AMLO’s ascent to the Mexican presidency in 2018 represented a new era in Mexican politics. In the year leading up to the July election, his campaign drew heavily on populist themes. Early on, he had declared himself a candidate for the working poor, blaming poverty, violence, and corruption on the “mafia of power,” referring to Mexico’s political elites. His landslide presidential victory of 53 percent consolidated the Mexican people’s disillusionment with previous governments. For context, his previous two predecessors had won the general election with 38 percent and 36 percent. AMLO treated his astounding victory as a blessing from the Mexican people to radically change Mexico’s political institutions, including the electrical sector.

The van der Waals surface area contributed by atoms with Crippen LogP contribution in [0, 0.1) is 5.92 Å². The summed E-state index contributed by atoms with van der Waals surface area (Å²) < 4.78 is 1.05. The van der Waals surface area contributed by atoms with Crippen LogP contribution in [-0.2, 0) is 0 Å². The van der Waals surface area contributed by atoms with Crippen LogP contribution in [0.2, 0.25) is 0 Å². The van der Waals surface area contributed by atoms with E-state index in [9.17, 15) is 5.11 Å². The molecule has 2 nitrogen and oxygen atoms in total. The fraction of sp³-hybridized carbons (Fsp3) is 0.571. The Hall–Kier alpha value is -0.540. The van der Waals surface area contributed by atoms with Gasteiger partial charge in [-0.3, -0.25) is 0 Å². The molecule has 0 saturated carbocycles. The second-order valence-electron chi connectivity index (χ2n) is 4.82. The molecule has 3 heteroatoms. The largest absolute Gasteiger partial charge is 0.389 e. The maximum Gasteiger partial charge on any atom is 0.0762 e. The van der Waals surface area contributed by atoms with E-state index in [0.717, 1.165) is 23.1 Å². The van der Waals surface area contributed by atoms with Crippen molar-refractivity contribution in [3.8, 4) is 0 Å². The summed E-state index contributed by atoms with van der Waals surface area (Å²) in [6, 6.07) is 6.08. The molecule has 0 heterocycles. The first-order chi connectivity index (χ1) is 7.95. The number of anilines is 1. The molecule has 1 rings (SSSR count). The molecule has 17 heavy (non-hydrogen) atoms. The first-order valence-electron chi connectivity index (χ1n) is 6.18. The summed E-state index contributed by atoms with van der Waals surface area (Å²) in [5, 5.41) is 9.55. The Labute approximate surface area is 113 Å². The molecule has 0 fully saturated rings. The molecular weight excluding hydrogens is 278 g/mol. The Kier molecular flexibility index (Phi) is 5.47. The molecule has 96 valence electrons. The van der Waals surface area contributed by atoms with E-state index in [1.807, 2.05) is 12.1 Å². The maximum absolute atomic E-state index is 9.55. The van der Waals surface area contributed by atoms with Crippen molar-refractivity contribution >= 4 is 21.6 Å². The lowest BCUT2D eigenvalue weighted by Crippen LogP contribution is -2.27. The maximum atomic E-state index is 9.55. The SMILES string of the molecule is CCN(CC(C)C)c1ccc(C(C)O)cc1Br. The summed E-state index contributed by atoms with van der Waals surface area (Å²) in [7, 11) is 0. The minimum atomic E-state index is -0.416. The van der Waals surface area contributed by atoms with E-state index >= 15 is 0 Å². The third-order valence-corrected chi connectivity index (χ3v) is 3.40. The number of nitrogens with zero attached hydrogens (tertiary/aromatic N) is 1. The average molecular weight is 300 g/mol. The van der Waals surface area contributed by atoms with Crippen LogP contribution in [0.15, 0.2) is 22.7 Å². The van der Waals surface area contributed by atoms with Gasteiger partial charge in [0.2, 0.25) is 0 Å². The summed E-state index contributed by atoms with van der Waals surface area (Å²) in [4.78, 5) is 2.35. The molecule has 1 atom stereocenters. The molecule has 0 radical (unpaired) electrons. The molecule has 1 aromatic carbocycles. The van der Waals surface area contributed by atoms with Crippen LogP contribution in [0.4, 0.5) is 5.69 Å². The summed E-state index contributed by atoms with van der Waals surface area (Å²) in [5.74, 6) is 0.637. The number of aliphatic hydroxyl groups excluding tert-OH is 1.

The 2014 Energy Reform consolidated Mexico’s decade-long efforts toward modernization. For AMLO, however, it displayed the triumph of elites over the public sector, the weakening of a central government, and the decay of Mexican sovereignty. The President claims that relying on foreign investors to provide electricity would compromise the nation’s security and cause grave danger to the Mexican economy. Therefore, the government needed take on the responsibility to regulate the electrical sector. AMLO’s constitutional amendments intend to strengthen the Federal Electricity Commission and eliminate free trade between the state, the private sector, and foreign investors. Under this new model, the electricity grid would primarily use energy produced by state-owned oil-powered plants. Instead of selling electricity at competitive prices, private generators would serve as back-up reserves, selling their electricity at state-dictated prices. Barring competition regulations, the new amendment would return Mexico’s electrical grid to a 1970s energy model